A founder who raised $220 million before his startup launched explains why he needed all that money

Marc lore jet.com


Marc Lore, CEO and founder of Jet.com

Jet.com is an e-commerce startup that hasn't launched yet.

But that hasn't stopped investors from giving it $220 million, boosting its valuation up to $600 million. It raised $80 million a few months ago and another $140 million was announced Wednesday evening. Jet plans to launch this spring.

Marc Lore, the founder and CEO of Jet, wants to compete with Amazon where he formerly worked. Amazon acquired his last company, Quidsi (the parent company of Diapers.com) for $545 million. With Jet, Lore plans to offer shoppers the cheapest prices for tens of millions of products online. His team is building technology that adjust prices in real-time based on the items users put in their carts. Once shoppers are convinced that Jet is saving them money, they'll be encouraged to pay an annual subscription fee, like Costco does.
While raising capital gives Jet plenty of cushion to fine tune its model, it also comes with risks. In the recent past, we've seen a lot of startups raise big piles of money pre-launch, attract a lot of hype, then struggle to perform under the weight of their expectations. Clinkle, Airtime, and Color, are just a few examples.



How Jet.com plans to help customers save money and offer products cheaper than anywhere else online.

We asked Lore why he raised so much capital.

Lore explained there was really no downside to raising the capital, except dilution. Investors trust Lore; he's spent the past decade founding and running e-commerce startups, so he knows what he's doing.

"It's a little extra dilution but that's ok, no need to be greedy," Lore says. "If everything works the way we think it will work, it will be great for everyone ... the upside is massive."

Lore also calls the $140 million round "opportunistic;" fundraising is typically a painfully long, distracting process for entrepreneurs. Having money in the bank before launch allows him to focus on anticipated growth once Jet is live. And he'll have the capital to move faster if the company scales quickly.
Jet Homepage


"Any entrepreneur in my position should do the same thing, I would argue," Lore says. "We have a very clear strategy and vision for where we want to go and take the business and we know how much capital it's going to take."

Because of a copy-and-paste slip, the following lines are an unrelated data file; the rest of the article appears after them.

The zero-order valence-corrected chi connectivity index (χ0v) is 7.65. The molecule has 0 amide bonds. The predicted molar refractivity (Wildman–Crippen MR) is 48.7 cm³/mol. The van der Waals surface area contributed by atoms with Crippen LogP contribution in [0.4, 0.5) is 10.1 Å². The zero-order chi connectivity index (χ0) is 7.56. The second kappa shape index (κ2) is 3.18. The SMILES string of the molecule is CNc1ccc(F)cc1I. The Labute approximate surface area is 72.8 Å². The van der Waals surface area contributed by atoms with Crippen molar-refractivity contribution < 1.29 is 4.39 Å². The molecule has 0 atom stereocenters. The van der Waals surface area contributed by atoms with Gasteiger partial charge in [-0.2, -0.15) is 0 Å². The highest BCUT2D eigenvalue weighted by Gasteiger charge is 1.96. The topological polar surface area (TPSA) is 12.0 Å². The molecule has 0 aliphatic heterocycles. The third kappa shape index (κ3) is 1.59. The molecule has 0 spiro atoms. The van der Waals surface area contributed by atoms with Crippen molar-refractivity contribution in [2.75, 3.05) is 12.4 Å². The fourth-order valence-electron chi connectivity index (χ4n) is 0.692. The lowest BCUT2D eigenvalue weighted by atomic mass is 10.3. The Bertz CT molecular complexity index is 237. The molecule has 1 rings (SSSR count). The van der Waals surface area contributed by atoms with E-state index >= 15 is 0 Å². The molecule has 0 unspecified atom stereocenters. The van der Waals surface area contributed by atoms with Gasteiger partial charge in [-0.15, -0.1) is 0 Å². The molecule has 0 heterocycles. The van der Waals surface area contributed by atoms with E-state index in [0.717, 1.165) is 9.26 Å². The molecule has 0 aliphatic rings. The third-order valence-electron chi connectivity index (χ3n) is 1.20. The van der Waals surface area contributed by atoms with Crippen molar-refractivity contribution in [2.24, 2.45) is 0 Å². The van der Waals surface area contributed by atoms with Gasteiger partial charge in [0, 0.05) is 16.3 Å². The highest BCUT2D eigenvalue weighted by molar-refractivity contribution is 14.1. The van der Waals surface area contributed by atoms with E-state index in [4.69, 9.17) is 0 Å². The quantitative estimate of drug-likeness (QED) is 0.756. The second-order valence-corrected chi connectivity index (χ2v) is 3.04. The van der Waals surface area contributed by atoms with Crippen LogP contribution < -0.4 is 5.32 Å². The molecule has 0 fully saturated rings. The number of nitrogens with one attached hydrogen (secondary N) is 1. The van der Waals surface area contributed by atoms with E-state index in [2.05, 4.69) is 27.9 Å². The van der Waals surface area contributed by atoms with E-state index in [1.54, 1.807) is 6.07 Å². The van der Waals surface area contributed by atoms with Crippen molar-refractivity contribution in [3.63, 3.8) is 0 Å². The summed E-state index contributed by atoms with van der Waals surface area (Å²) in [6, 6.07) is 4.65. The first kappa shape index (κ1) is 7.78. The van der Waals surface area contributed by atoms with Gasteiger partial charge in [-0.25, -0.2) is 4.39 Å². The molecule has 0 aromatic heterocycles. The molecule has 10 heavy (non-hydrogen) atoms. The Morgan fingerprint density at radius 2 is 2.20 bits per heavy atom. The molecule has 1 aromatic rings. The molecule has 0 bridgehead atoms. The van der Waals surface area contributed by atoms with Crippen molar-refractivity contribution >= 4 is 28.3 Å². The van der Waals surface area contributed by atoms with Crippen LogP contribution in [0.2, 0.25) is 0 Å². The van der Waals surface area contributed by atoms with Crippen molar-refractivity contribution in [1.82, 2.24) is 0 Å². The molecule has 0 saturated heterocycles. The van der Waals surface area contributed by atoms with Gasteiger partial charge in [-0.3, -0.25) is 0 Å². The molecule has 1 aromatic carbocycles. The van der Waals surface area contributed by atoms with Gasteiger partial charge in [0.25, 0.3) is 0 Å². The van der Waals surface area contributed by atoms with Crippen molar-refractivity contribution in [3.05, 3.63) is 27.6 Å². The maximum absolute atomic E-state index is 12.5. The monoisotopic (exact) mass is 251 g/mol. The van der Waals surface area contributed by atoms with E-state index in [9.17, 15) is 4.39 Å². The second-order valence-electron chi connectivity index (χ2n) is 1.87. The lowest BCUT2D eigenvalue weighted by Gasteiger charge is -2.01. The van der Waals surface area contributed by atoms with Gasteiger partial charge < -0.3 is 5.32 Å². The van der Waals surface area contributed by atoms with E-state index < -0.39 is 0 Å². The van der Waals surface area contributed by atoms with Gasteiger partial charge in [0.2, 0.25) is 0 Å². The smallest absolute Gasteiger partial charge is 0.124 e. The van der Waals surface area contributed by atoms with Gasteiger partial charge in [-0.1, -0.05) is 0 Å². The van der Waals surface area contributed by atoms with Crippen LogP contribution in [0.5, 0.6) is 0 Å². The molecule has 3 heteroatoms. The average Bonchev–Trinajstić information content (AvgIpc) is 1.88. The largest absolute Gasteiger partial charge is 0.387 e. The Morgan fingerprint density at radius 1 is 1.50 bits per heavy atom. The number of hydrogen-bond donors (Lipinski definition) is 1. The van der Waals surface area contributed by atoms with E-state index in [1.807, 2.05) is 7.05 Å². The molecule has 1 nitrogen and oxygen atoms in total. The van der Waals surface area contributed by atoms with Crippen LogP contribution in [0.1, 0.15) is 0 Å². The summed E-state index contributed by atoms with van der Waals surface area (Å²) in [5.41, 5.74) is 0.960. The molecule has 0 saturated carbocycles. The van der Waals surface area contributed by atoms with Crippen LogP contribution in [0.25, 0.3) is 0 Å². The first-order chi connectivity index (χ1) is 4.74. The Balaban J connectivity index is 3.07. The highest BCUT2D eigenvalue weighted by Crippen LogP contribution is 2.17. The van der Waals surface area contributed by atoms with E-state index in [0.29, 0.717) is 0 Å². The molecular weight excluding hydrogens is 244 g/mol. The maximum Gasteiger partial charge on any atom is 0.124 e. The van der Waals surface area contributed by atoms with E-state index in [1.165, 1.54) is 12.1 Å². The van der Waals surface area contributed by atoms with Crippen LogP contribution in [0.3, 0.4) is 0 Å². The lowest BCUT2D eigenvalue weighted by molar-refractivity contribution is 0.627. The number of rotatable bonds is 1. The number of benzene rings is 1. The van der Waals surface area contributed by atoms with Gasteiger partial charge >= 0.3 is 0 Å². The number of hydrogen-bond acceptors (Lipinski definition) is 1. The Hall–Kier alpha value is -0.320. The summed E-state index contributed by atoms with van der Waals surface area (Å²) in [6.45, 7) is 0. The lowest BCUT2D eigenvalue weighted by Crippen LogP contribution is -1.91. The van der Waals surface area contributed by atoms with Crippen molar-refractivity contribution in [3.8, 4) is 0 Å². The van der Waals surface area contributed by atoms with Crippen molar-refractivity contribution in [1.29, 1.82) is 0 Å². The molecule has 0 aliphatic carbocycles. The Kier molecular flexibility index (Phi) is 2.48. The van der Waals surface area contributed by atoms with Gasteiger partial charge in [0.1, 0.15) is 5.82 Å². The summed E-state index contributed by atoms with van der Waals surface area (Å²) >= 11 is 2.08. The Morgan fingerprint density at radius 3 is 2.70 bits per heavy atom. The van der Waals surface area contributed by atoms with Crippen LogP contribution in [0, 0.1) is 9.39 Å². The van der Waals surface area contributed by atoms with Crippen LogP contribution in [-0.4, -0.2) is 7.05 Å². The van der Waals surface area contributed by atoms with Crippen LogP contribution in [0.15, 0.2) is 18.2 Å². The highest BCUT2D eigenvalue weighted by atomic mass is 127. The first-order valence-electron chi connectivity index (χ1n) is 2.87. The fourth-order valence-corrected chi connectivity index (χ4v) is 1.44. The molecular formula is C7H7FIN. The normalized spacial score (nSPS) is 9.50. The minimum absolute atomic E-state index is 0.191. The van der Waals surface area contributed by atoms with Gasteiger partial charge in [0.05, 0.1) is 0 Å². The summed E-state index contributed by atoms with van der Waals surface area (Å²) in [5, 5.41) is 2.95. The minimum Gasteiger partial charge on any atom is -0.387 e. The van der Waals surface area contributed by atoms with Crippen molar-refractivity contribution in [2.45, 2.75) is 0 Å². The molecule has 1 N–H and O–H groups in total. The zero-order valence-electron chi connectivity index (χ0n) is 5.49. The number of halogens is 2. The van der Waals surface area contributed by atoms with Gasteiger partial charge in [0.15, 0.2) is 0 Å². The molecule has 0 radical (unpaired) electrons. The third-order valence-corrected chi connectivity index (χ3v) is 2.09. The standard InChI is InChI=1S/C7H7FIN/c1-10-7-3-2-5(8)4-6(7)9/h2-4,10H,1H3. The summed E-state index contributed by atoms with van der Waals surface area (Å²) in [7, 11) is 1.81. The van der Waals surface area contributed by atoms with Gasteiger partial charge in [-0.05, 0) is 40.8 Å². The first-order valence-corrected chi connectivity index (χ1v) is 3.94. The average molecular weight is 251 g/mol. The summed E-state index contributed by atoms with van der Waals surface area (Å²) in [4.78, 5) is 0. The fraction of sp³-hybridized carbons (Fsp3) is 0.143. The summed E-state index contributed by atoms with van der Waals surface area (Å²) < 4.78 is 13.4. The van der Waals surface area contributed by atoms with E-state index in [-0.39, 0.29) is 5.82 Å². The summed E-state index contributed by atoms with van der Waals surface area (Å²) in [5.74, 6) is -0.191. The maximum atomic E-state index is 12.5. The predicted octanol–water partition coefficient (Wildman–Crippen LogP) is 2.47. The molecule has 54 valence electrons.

Lore vows not to blow the money carelessly. "We're not going to invest a dollar that doesn't make sense to invest," he says.

When asked what he'll will do if Jet doesn't go according to plan, Lore replied: "[A traditional] pivot is not going to happen here. I've got a decade of experience in commerce doing this and have a good idea of what it takes to create a successful e-commerce company ... There's an opportunity here to innovate around price. We can help people to buy anything online for the lowest prices. Jet reprices in real-time as consumers shop. Obviously how we do it might change and switch. But in terms of being a mass e-commerce player that gives makes all costs transparent and empowers people to buy stuff, we're locked in on that vision. That's it."

$220 million might sound like a lot of money, but venture capitalists are used to taking big risks on startups. All they need is one Uber or Facebook investment to please LPs.

One VC with knowledge of the deal shared why Jet's early funding makes sense.

There are two types of startups, this person reasoned: consumer products and industry-changing products. Consumer products like Instagram, Snapchat, and Twitter don't need much money when they launch; they just need to create a minimum viable product. Later, while they scale, they need tons of money to maintain servers, hire top talent, and sustain growth. After they scale, they figure out how to monetize.

Industry-changing startups, like ones tackling healthcare, education, or financial services, require gobs of money up front. Jet.com's desire to innovate on price and the way people shop will require a lot of capital.
"With Jet, they are raising a tremendous amount of money so they can build the infrastructure to support their model," this person said. "There is a tremendous amount of risk involved, but it takes capital to try and compete with Amazon."

Disclosure: Jeff Bezos is an investor in Business Insider through his personal investment company Bezos Expeditions.

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